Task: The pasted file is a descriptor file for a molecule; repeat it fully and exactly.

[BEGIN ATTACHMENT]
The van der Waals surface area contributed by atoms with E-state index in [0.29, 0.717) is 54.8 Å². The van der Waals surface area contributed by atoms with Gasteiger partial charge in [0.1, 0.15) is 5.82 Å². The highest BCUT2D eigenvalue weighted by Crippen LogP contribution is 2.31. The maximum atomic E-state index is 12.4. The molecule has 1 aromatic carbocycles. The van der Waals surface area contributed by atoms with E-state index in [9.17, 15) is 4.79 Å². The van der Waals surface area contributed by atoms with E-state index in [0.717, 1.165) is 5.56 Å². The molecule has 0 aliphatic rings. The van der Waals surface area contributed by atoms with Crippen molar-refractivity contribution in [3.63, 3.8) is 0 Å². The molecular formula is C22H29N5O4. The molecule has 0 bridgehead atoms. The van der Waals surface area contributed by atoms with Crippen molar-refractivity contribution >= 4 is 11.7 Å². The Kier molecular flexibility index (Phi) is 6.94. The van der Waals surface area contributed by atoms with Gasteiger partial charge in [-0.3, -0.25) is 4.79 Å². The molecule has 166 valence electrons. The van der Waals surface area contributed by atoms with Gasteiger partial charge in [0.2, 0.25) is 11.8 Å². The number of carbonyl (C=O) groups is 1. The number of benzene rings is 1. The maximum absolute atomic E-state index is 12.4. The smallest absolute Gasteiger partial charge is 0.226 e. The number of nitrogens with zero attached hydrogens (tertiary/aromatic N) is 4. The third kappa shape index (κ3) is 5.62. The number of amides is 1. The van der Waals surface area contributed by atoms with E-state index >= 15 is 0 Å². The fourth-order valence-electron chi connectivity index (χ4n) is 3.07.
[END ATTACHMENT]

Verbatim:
The van der Waals surface area contributed by atoms with E-state index in [0.29, 0.717) is 54.8 Å². The van der Waals surface area contributed by atoms with Gasteiger partial charge in [0.1, 0.15) is 5.82 Å². The highest BCUT2D eigenvalue weighted by Crippen LogP contribution is 2.31. The maximum atomic E-state index is 12.4. The molecule has 1 aromatic carbocycles. The van der Waals surface area contributed by atoms with E-state index in [9.17, 15) is 4.79 Å². The van der Waals surface area contributed by atoms with E-state index in [0.717, 1.165) is 5.56 Å². The molecule has 0 aliphatic rings. The van der Waals surface area contributed by atoms with Crippen molar-refractivity contribution in [3.63, 3.8) is 0 Å². The molecular formula is C22H29N5O4. The molecule has 0 bridgehead atoms. The van der Waals surface area contributed by atoms with Crippen molar-refractivity contribution >= 4 is 11.7 Å². The Kier molecular flexibility index (Phi) is 6.94. The van der Waals surface area contributed by atoms with Gasteiger partial charge in [-0.3, -0.25) is 4.79 Å². The molecule has 166 valence electrons. The van der Waals surface area contributed by atoms with Gasteiger partial charge in [0.2, 0.25) is 11.8 Å². The number of carbonyl (C=O) groups is 1. The number of benzene rings is 1. The maximum absolute atomic E-state index is 12.4. The smallest absolute Gasteiger partial charge is 0.226 e. The number of nitrogens with zero attached hydrogens (tertiary/aromatic N) is 4. The third kappa shape index (κ3) is 5.62. The number of amides is 1. The van der Waals surface area contributed by atoms with E-state index >= 15 is 0 Å². The fourth-order valence-electron chi connectivity index (χ4n) is 3.07.